Has anyone ever been told that a Veterans Affairs Police Officer is working a case off Federal Property? If so, one may want to validate the legality of such investigation. It turns out that the Veterans Affairs Police Service (VAPS) cannot work a case off its property without higher level approval from its program office. This approval is above any Director within the healthcare system or network.
One should understand the scope of VAPS. It’s only for “on property,” matters. The Federal Statue, 38 USC 902, is very clear on this topic.
Another key understanding of scope is the laws it may enforce. Federally, one must use any Federal Law on the books before one can “assimilate,” a state law. A state law can never be assimilated from proprietary jurisdiction (lease space). One must use the federal law, regardless of language and cannot opt to pick a state law because of its language. A VAPS Officer can never file state charges, all charges must be submitted to a Federal United States Attorney.
In Veterans Affairs, all facilities have a Code of Federal Regulations (CFR) that must be used before any other law may be used. The CFR is 38 CFR 1.218 lists many violations of law. Each violation is a fine. Each violation within this CFR has a statue of limitation of one year. It must be used by any Federal Law Enforcement Official before looking for any other Federal law within any other Federal statue.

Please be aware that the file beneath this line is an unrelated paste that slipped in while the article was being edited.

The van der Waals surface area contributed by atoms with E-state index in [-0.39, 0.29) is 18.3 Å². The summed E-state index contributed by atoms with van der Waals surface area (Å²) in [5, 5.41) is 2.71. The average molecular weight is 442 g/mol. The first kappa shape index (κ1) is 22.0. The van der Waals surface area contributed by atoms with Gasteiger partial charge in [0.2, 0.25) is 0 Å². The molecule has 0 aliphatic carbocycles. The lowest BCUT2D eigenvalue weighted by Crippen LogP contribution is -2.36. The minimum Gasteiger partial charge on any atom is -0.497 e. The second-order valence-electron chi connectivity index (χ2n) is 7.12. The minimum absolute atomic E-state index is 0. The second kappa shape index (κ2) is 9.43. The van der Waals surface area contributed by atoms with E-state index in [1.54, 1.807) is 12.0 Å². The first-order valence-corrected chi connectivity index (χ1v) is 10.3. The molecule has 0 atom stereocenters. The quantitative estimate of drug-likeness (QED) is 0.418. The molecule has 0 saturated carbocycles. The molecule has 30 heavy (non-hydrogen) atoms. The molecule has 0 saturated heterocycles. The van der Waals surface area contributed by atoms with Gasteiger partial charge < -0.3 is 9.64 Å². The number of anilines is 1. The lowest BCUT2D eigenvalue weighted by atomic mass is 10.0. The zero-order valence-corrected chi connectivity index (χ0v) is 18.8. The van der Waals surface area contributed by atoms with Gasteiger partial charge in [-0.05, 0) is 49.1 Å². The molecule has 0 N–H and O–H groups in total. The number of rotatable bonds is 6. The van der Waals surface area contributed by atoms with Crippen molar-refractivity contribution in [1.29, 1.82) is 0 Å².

If anyone gets a call from a VAPS Officer, one may want to validate the legality of their inquiry. First, a matter must have occurred or be suspected of occurring on Veterans Affairs (VA) property. Second, it still has to be within the statue of limitation (this is generally a year, as most violations are within 38 CFR 1.218).
Another piece of information to know, the state has legal authority on VA property when the property is proprietary or concurrent jurisdiction. This means, any potential violations of law by a VAPS Officer can be investigated by a local authority, under the proper jurisdiction. The only jurisdiction the state has no authority is exclusive.
This should help those that use the VA and go to it’s property, with resolving matters and understanding their rights. Should VAPS not take a case, one can still consult the local authorities, should it be within their jurisdiction. Please remember, the state statue has different language when it comes to the elements of a crime.
Consult with an expert about your options should you need services or are unsure about legal process.